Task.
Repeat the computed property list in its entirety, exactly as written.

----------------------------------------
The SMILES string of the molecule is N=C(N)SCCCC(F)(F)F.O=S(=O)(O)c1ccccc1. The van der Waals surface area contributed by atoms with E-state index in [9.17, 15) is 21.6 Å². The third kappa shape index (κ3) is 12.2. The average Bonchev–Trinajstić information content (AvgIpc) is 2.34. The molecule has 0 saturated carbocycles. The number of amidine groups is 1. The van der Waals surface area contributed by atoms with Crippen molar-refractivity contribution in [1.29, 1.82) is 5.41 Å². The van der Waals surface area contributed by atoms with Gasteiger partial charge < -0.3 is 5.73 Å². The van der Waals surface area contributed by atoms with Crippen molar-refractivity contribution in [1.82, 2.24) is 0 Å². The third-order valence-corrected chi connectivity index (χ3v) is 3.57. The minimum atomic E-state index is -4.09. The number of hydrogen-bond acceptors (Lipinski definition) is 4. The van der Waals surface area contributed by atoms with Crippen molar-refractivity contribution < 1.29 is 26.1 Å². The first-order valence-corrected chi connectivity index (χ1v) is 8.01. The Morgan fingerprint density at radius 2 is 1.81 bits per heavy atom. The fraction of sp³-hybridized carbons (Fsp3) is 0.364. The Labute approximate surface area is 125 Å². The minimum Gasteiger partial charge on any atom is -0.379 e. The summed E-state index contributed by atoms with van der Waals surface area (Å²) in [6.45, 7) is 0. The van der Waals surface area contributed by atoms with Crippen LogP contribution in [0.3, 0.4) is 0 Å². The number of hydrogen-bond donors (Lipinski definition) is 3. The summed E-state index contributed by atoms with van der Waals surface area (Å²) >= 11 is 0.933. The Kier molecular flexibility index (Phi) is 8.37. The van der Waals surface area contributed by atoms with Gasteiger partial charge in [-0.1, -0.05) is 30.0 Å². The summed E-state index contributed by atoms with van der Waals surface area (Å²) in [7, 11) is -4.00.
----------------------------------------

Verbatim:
The SMILES string of the molecule is N=C(N)SCCCC(F)(F)F.O=S(=O)(O)c1ccccc1. The van der Waals surface area contributed by atoms with E-state index in [9.17, 15) is 21.6 Å². The third kappa shape index (κ3) is 12.2. The average Bonchev–Trinajstić information content (AvgIpc) is 2.34. The molecule has 0 saturated carbocycles. The number of amidine groups is 1. The van der Waals surface area contributed by atoms with Crippen molar-refractivity contribution in [1.29, 1.82) is 5.41 Å². The van der Waals surface area contributed by atoms with Gasteiger partial charge < -0.3 is 5.73 Å². The van der Waals surface area contributed by atoms with Crippen molar-refractivity contribution in [1.82, 2.24) is 0 Å². The third-order valence-corrected chi connectivity index (χ3v) is 3.57. The minimum atomic E-state index is -4.09. The number of hydrogen-bond acceptors (Lipinski definition) is 4. The van der Waals surface area contributed by atoms with Crippen molar-refractivity contribution < 1.29 is 26.1 Å². The first-order valence-corrected chi connectivity index (χ1v) is 8.01. The Morgan fingerprint density at radius 2 is 1.81 bits per heavy atom. The fraction of sp³-hybridized carbons (Fsp3) is 0.364. The Labute approximate surface area is 125 Å². The minimum Gasteiger partial charge on any atom is -0.379 e. The summed E-state index contributed by atoms with van der Waals surface area (Å²) in [6.45, 7) is 0. The van der Waals surface area contributed by atoms with Crippen LogP contribution in [0.3, 0.4) is 0 Å². The number of hydrogen-bond donors (Lipinski definition) is 3. The summed E-state index contributed by atoms with van der Waals surface area (Å²) >= 11 is 0.933. The Kier molecular flexibility index (Phi) is 8.37. The van der Waals surface area contributed by atoms with Gasteiger partial charge in [-0.1, -0.05) is 30.0 Å². The summed E-state index contributed by atoms with van der Waals surface area (Å²) in [7, 11) is -4.00.